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Advanced charging infrastructure in Portland, Ore. allows electric vehicle drivers to go further, faster

There's a good reason that Aerovironment proudly displayed the 20-year-old EV1 in its booth at the Electric Vehicle Symposium (EVS26): it's not a newcomer.

Nissan is looking to sell as many as 2,000 DC quick-charging stations within the next two years, as the Japanese automaker looks to boost sales of its all-electric Leaf by providing owners an opportunity to almost completely recharge the car in a half hour, Green Car Reports reported, citing an interview with Nissan North America spokesman Brendan Jones.

Stemming from an agreement signed back in September of 2010, Eaton Corporation and Murphy Oil USA have revealed what's believed to be the nation's first Level 3 quick-charge unit installed at, wait for it, a gas station.

Nissan has teamed up with leading European firms, including Circutor, DBT, Efacec, Endesa and Siemens, to speed development and installation of public-access quick-charge stations across Europe.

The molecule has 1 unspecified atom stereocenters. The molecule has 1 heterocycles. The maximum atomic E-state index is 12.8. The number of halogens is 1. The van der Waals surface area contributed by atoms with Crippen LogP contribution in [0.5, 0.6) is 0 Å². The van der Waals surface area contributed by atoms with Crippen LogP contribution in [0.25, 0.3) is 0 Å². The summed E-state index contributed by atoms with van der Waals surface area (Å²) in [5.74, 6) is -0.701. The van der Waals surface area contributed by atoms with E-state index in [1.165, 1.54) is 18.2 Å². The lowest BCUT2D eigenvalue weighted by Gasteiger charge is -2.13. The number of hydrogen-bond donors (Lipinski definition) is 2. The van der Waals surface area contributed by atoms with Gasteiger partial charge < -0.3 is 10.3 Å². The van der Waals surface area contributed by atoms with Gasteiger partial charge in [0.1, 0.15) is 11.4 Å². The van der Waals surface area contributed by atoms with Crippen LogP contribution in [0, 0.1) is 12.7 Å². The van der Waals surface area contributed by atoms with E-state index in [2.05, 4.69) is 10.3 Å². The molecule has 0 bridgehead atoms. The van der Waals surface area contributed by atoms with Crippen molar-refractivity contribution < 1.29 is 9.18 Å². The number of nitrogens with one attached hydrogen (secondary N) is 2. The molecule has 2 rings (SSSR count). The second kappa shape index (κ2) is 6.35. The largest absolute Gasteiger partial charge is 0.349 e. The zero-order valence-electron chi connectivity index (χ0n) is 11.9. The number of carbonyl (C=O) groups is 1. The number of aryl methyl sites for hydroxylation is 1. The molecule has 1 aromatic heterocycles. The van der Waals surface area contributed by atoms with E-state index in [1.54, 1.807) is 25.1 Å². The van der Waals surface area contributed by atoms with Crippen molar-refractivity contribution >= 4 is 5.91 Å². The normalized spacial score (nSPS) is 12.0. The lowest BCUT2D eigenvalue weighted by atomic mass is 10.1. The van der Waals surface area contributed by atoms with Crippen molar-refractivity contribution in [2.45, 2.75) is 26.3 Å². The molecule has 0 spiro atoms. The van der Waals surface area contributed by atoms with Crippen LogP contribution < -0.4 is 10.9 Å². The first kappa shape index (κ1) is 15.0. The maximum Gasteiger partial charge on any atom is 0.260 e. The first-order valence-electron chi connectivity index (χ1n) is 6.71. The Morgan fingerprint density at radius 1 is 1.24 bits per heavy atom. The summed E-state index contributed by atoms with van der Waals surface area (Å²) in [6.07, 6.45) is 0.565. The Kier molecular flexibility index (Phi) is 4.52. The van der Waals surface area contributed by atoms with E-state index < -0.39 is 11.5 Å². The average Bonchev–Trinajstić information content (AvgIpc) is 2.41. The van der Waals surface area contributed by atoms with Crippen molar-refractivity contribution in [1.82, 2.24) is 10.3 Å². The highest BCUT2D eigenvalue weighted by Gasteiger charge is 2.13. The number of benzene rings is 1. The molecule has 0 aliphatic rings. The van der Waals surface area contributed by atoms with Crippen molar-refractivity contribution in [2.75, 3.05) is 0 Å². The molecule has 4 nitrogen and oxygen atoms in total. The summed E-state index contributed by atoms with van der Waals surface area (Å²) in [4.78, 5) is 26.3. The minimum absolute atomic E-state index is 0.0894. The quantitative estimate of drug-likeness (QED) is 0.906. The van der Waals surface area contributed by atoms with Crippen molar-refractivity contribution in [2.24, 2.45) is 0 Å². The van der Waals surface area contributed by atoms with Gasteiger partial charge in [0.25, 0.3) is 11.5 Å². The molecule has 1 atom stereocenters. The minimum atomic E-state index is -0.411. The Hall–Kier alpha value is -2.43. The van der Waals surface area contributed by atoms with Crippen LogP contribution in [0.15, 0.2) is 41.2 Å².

The Oregon Department of Transportation has turned to AeroVironment to install quick-charge stations along the I-5 corridor from California in the south to the Willamette Valley region in the north. This install is part of the West Coast Green Highway project – a vision for a consistent charging infrastructure spanning the West Coast from San Diego, CA to Vancouver, B.C.

Craig Childers, a zero-emissions specialist at the California Air Resources Board (CARB), said it appears that the U.S. is leaning towards the adoption of a non-CHAdeMO quick-charge standard for plug-in vehicles, according to All Cars Electric. Though Childers admits that this is not a "done deal," he claims that "automotive companies are lobbying for only one opening for powering the car to allow for cleaner design."

The state of Washington is hoping to turn the interstate 5 corridor that runs from Canadian border to Oregon into the nation's first electric highway. With the help of a $1.32 million federal grant, Washington hopes to install between seven and 10 so-called Level 3 electric vehicle charging stations along the main north-south road. Level 3 stations charge at 400 volts and 30 amps or more. Such stations can charge a typical EV battery to 80 percent full in under 30 minutes.

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